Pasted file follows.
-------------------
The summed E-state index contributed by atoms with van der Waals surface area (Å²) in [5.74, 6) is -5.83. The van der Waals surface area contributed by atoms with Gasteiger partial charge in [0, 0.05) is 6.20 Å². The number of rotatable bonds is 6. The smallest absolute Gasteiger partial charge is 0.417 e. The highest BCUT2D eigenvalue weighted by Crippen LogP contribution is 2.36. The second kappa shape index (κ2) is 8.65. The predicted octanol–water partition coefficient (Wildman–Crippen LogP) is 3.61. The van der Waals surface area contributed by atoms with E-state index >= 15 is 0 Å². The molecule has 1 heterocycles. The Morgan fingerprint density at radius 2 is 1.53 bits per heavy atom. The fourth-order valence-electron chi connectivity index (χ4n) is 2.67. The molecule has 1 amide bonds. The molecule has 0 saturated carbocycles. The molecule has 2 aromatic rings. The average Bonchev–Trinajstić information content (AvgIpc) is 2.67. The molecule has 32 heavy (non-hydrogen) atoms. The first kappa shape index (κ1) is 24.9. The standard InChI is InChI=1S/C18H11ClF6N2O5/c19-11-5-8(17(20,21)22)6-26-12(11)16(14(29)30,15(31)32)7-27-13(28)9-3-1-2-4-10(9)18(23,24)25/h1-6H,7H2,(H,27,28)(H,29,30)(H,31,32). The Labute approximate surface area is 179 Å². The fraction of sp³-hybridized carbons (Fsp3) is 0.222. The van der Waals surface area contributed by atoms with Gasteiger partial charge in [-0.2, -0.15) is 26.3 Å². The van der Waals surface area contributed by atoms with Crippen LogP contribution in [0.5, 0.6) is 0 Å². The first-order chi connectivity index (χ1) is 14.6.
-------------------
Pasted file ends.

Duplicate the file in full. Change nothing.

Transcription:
The summed E-state index contributed by atoms with van der Waals surface area (Å²) in [5.74, 6) is -5.83. The van der Waals surface area contributed by atoms with Gasteiger partial charge in [0, 0.05) is 6.20 Å². The number of rotatable bonds is 6. The smallest absolute Gasteiger partial charge is 0.417 e. The highest BCUT2D eigenvalue weighted by Crippen LogP contribution is 2.36. The second kappa shape index (κ2) is 8.65. The predicted octanol–water partition coefficient (Wildman–Crippen LogP) is 3.61. The van der Waals surface area contributed by atoms with E-state index >= 15 is 0 Å². The molecule has 1 heterocycles. The Morgan fingerprint density at radius 2 is 1.53 bits per heavy atom. The fourth-order valence-electron chi connectivity index (χ4n) is 2.67. The molecule has 1 amide bonds. The molecule has 0 saturated carbocycles. The molecule has 2 aromatic rings. The average Bonchev–Trinajstić information content (AvgIpc) is 2.67. The molecule has 32 heavy (non-hydrogen) atoms. The first kappa shape index (κ1) is 24.9. The standard InChI is InChI=1S/C18H11ClF6N2O5/c19-11-5-8(17(20,21)22)6-26-12(11)16(14(29)30,15(31)32)7-27-13(28)9-3-1-2-4-10(9)18(23,24)25/h1-6H,7H2,(H,27,28)(H,29,30)(H,31,32). The Labute approximate surface area is 179 Å². The fraction of sp³-hybridized carbons (Fsp3) is 0.222. The van der Waals surface area contributed by atoms with Gasteiger partial charge in [-0.2, -0.15) is 26.3 Å². The van der Waals surface area contributed by atoms with Crippen LogP contribution in [0.5, 0.6) is 0 Å². The first-order chi connectivity index (χ1) is 14.6.